By Patrick
Toby Harnden writes

It seems that Hillary Clinton is pondering three options: seeking an amnesty deal and fleeing the country; going for an immediate run-off (on April 1st, she suggesting a bowling match with Barack Obama) or declaring a 90-day state of emergency and taking the whole thing into July. But she’s been ignoring pleas from across the civilised world to call it quits, insisting that the people have a right to vote again and again until they get the right answer.

Robert Mugabe, Zimbabwe's beleagured president, finds himself in a similar plight. According to one wag at Free Republic, he’s taking his inspiration from the former First Lady. The ingenious freeper quoted deputy information minister Bright Matonga as saying: “In meetings with Mr. Mugabe, we talked about how much he has in common with Hillary Clinton and the Democratic Party nomination process in the United States. Like Hillary, Mr. Mugabe is behind in votes. In drawing a favorable comparison, we admire her fighting spirit, her unwillingness to let go when she's obviously behind and should quit as well as her decision to take this all the way to the Democratic Party convention in Denver.”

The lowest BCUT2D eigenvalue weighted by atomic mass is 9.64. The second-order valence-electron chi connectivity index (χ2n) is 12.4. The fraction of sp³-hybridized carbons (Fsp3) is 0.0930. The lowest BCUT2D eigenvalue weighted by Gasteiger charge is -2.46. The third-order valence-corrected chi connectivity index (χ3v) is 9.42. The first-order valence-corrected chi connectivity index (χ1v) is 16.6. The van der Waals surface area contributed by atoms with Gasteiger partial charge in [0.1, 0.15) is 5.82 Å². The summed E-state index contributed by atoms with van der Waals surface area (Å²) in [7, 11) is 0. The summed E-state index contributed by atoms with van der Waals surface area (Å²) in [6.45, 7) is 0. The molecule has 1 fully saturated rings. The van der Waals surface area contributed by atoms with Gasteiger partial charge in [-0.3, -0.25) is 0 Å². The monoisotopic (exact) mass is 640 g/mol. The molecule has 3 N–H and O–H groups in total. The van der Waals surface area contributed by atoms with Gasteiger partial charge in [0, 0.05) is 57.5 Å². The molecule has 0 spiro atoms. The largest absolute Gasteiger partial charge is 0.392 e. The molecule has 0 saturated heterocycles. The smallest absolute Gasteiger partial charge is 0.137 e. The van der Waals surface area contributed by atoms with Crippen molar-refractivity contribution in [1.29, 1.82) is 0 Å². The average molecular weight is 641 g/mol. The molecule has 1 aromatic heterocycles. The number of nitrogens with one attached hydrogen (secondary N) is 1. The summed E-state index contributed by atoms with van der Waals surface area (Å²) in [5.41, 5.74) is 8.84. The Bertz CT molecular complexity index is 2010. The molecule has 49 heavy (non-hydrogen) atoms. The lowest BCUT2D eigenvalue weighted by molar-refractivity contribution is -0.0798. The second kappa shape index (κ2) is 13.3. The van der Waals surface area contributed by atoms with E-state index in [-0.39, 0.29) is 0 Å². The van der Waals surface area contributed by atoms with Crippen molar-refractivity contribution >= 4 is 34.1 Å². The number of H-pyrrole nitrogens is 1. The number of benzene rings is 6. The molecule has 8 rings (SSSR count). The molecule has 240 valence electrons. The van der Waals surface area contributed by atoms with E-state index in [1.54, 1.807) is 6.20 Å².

I don't think the Clinton and Mugabe parallels are as stark as Harnden makes them out to be; for all her faults, Clinton's actions are in no way equivalent to Mugabe's crimes. That said, when even Robert Mugabe recognizes you're "obviously behind and should quit," maybe it's time to get out of the race.

We want to hear what you think about this article. Submit a letter to the editor or write to letters@theatlantic.com.